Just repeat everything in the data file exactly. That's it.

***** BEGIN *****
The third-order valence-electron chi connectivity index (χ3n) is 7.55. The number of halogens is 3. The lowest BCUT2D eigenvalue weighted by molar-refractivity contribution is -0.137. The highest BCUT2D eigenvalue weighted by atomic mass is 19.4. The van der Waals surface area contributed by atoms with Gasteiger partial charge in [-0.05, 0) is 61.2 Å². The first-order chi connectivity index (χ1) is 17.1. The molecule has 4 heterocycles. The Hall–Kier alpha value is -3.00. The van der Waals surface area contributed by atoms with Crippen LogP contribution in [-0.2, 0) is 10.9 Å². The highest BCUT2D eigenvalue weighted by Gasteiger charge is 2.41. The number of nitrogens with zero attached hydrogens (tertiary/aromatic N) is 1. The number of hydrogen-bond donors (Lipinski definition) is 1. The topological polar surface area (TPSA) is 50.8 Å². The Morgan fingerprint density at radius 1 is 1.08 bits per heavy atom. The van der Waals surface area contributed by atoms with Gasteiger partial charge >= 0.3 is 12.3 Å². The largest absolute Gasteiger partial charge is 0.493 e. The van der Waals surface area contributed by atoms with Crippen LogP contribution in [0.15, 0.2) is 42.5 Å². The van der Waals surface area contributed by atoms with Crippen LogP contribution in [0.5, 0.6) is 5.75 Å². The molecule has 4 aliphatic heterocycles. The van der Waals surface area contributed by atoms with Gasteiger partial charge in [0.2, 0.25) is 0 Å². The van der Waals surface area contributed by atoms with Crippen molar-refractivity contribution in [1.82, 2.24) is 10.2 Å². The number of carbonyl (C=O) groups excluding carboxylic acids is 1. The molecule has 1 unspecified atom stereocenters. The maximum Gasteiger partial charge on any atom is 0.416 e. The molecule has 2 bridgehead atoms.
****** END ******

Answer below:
The third-order valence-electron chi connectivity index (χ3n) is 7.55. The number of halogens is 3. The lowest BCUT2D eigenvalue weighted by molar-refractivity contribution is -0.137. The highest BCUT2D eigenvalue weighted by atomic mass is 19.4. The van der Waals surface area contributed by atoms with Gasteiger partial charge in [-0.05, 0) is 61.2 Å². The first-order chi connectivity index (χ1) is 17.1. The molecule has 4 heterocycles. The Hall–Kier alpha value is -3.00. The van der Waals surface area contributed by atoms with Crippen LogP contribution in [-0.2, 0) is 10.9 Å². The highest BCUT2D eigenvalue weighted by Gasteiger charge is 2.41. The number of nitrogens with zero attached hydrogens (tertiary/aromatic N) is 1. The number of hydrogen-bond donors (Lipinski definition) is 1. The topological polar surface area (TPSA) is 50.8 Å². The Morgan fingerprint density at radius 1 is 1.08 bits per heavy atom. The van der Waals surface area contributed by atoms with Gasteiger partial charge >= 0.3 is 12.3 Å². The largest absolute Gasteiger partial charge is 0.493 e. The van der Waals surface area contributed by atoms with Crippen LogP contribution in [0.15, 0.2) is 42.5 Å². The van der Waals surface area contributed by atoms with Crippen LogP contribution in [0.5, 0.6) is 5.75 Å². The molecule has 4 aliphatic heterocycles. The van der Waals surface area contributed by atoms with Gasteiger partial charge in [0.2, 0.25) is 0 Å². The van der Waals surface area contributed by atoms with Crippen molar-refractivity contribution in [1.82, 2.24) is 10.2 Å². The number of carbonyl (C=O) groups excluding carboxylic acids is 1. The molecule has 1 unspecified atom stereocenters. The maximum Gasteiger partial charge on any atom is 0.416 e. The molecule has 2 bridgehead atoms.